From Pittsburgh, Pennsylvania, USA:
My daughter was diagnosed with type 1 in August 2004. She has been on an insulin pump since May 2005 and has had good results with a decreased A1c. Recently, when school started, her lunch numbers became elevated. A two hour post check after breakfast showed a marked increased in blood sugar levels into the 200s mg/dl [11.1 to 16.6 mmol/l]. My diabetic educators would like this number to be no higher than 160 mg/dl [8.9 mmol/L]. After changing insulin to carbohydrate ratios to coverage her morning resistance and decreasing her basal in the morning, I have found that, if her two hour postprandial number is good, she experiences lows right before lunch. Her basal rate is as low as it can be on her pump. She is using Humalog. I have been told this is probably due to growth hormones. It seems as though her bolus is catching her later and causing her lows. It does not seem to matter what her blood sugars are in the morning, whether they are high or in her target range and no correction is needed. Have you seen this in children before? I feel that, if by lunch time (breakfast 8 a.m. lunch 12:30 p.m.) her numbers are good, this is acceptable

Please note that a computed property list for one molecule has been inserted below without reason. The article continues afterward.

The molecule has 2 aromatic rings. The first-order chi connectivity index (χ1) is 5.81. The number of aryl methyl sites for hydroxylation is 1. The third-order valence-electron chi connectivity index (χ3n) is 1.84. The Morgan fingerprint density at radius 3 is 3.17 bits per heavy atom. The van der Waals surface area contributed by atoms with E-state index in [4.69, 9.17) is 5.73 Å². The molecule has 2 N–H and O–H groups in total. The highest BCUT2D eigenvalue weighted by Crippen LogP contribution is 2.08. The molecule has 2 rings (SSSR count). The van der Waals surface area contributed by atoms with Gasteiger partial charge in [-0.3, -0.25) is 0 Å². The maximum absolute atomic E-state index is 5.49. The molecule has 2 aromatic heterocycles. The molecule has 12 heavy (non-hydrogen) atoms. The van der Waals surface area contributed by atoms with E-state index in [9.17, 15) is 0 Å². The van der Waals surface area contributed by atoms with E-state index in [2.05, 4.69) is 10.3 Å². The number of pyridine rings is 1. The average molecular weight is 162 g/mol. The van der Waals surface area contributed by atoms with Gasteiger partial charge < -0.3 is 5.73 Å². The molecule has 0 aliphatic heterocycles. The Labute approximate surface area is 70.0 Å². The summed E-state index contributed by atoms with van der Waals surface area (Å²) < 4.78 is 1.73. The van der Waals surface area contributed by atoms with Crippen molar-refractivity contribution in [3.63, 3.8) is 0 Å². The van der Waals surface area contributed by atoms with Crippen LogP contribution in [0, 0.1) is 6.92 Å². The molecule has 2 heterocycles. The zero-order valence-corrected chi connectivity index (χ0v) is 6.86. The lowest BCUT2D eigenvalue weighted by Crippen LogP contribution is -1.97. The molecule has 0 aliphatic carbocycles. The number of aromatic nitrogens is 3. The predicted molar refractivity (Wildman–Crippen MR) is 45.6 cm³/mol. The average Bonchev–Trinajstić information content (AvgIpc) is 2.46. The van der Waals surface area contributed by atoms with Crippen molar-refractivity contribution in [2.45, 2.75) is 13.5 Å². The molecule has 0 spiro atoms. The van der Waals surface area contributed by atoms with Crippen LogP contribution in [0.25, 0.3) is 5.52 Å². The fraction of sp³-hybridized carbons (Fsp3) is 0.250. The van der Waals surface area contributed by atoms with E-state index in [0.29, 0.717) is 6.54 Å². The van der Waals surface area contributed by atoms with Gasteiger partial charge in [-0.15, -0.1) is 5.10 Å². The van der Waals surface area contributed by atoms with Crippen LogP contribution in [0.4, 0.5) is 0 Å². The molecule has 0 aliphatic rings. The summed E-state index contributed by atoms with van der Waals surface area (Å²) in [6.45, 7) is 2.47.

I'm actually uncertain of your question.
If you are looking for "reassurance," then perhaps I can give you some because I sometimes feel that you have to "see the forest from the trees" and, in this case, if she has isolated, albeit recurrently predictable high readings, but her overall A1c is good, then I might accept matters for now.
Things that you might consider although is not just adjusting the insulin-to-carbohydrate ratio but the type of "bolus given." Different pumps use a bit different terminology, but most routine meal boluses are given as a "spike" of insulin. But, some of the pumps have the capacity to give that same amount of "spike" but over a more prolonged time frame. This is sometimes called an extended bolus or square-wave bolus. Still other pumps allow you to give that same amount of insulin, initially as a partial "spike" and the remainder over a prolonged time. Talk with your diabetes team.
As an aside, I personally do not typically advocate the use of a pump in someone who had diabetes for only nine months, as I think the diabetes honeymoon often confounds matters and "tricks" families into thinking that they are doing far better than they are.
Having said that, pumping after nine months I think is better than pumping before six months. And, if you are followed by the Pediatric Endocrinology Department of the local children's hospital in your city, you are followed by a premier group!
Last Updated: Tuesday April 06, 2010 15:10:03
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